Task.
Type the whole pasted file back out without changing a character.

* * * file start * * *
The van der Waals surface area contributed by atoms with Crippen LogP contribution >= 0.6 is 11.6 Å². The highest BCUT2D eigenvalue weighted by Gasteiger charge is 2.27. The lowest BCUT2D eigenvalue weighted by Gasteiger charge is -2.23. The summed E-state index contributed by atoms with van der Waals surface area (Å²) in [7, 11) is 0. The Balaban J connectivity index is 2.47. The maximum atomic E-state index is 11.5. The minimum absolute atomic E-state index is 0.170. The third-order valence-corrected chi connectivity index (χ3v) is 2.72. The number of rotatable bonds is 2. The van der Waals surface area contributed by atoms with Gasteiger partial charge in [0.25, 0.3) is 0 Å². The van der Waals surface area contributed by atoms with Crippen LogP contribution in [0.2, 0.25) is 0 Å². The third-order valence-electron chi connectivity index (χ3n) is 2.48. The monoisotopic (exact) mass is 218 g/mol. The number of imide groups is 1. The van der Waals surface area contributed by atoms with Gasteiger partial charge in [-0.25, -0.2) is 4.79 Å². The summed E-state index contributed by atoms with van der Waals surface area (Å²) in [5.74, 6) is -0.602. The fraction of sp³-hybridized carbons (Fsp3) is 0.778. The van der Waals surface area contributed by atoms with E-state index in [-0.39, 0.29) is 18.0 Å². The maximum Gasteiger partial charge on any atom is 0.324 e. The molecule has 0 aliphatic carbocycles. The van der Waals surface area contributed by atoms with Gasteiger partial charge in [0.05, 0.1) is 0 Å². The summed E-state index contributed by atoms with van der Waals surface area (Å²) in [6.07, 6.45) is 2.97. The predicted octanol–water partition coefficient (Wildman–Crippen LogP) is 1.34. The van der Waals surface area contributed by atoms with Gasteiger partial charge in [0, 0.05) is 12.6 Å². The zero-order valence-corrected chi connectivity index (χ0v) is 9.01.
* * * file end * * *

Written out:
The van der Waals surface area contributed by atoms with Crippen LogP contribution >= 0.6 is 11.6 Å². The highest BCUT2D eigenvalue weighted by Gasteiger charge is 2.27. The lowest BCUT2D eigenvalue weighted by Gasteiger charge is -2.23. The summed E-state index contributed by atoms with van der Waals surface area (Å²) in [7, 11) is 0. The Balaban J connectivity index is 2.47. The maximum atomic E-state index is 11.5. The minimum absolute atomic E-state index is 0.170. The third-order valence-corrected chi connectivity index (χ3v) is 2.72. The number of rotatable bonds is 2. The van der Waals surface area contributed by atoms with Gasteiger partial charge in [0.25, 0.3) is 0 Å². The van der Waals surface area contributed by atoms with Crippen LogP contribution in [0.2, 0.25) is 0 Å². The third-order valence-electron chi connectivity index (χ3n) is 2.48. The monoisotopic (exact) mass is 218 g/mol. The number of imide groups is 1. The van der Waals surface area contributed by atoms with Gasteiger partial charge in [-0.25, -0.2) is 4.79 Å². The summed E-state index contributed by atoms with van der Waals surface area (Å²) in [5.74, 6) is -0.602. The fraction of sp³-hybridized carbons (Fsp3) is 0.778. The van der Waals surface area contributed by atoms with E-state index in [-0.39, 0.29) is 18.0 Å². The maximum Gasteiger partial charge on any atom is 0.324 e. The molecule has 0 aliphatic carbocycles. The van der Waals surface area contributed by atoms with Gasteiger partial charge in [0.05, 0.1) is 0 Å². The summed E-state index contributed by atoms with van der Waals surface area (Å²) in [6.07, 6.45) is 2.97. The predicted octanol–water partition coefficient (Wildman–Crippen LogP) is 1.34. The van der Waals surface area contributed by atoms with Gasteiger partial charge in [0, 0.05) is 12.6 Å². The zero-order valence-corrected chi connectivity index (χ0v) is 9.01.